CFS is not depression. If it resembles anything, I suspect it might be Alzheimer's. Let's tackle the depression angle first.
Depression is a terrible thing. I have dealt with it myself in times past and it sucks the life right out of you. It makes you want to hide away even from things that used to bring you pleasure. There IS no pleasure. The world is a dangerous, frightening place.
There is no shame in admitting to depression. If that was my deal I would say so.
The reason I argue against it and get infuriated by the very suggestion that I am depressed is simply because it's a bald-faced lie.
People with CFS get depressed, no question. This is a hard-sluggin' life to try to live. But a lot of us got here, in part, because we DIDN'T want to retreat from our lives, even when we needed to.
Where the depressed individual wants only to curl up and hide away, the person with CFS is being dragged away, kicking and screaming, from all the things they loved, STILL love and STILL want to do.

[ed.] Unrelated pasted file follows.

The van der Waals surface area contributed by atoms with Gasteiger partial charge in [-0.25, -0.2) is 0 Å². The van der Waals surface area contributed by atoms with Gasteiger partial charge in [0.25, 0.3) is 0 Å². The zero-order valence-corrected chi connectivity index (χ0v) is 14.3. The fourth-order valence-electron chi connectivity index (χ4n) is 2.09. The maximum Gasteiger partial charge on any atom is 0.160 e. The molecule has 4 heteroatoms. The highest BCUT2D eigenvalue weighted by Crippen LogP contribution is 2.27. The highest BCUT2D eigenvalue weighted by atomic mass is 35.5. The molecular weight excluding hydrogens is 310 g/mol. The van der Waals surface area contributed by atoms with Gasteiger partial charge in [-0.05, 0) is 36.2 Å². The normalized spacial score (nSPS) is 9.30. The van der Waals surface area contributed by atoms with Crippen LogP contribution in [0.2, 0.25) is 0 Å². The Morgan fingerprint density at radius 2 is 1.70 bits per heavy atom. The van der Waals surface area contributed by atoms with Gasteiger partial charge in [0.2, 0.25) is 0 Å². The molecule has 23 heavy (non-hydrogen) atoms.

They don't want to go to bed. They don't want to take time off. They don't want to quit.
And long after their body and brain has tried to get the message of "Stop!" through to them, they are still in the ring, swinging. In spite of the fog and confusion, in spite of the fractured vision, in spite of the hopped-up nervous system.
Some days I could hardly see, hardly stand up, hardly think, but I was still taking on more tasks, more responsibilities, writing more lists and running more races.
Does that sound like depression to you?
I spent 15 years losing the battle against CFS. Two years ago, I found treatment that worked for me, and now I am making a comeback.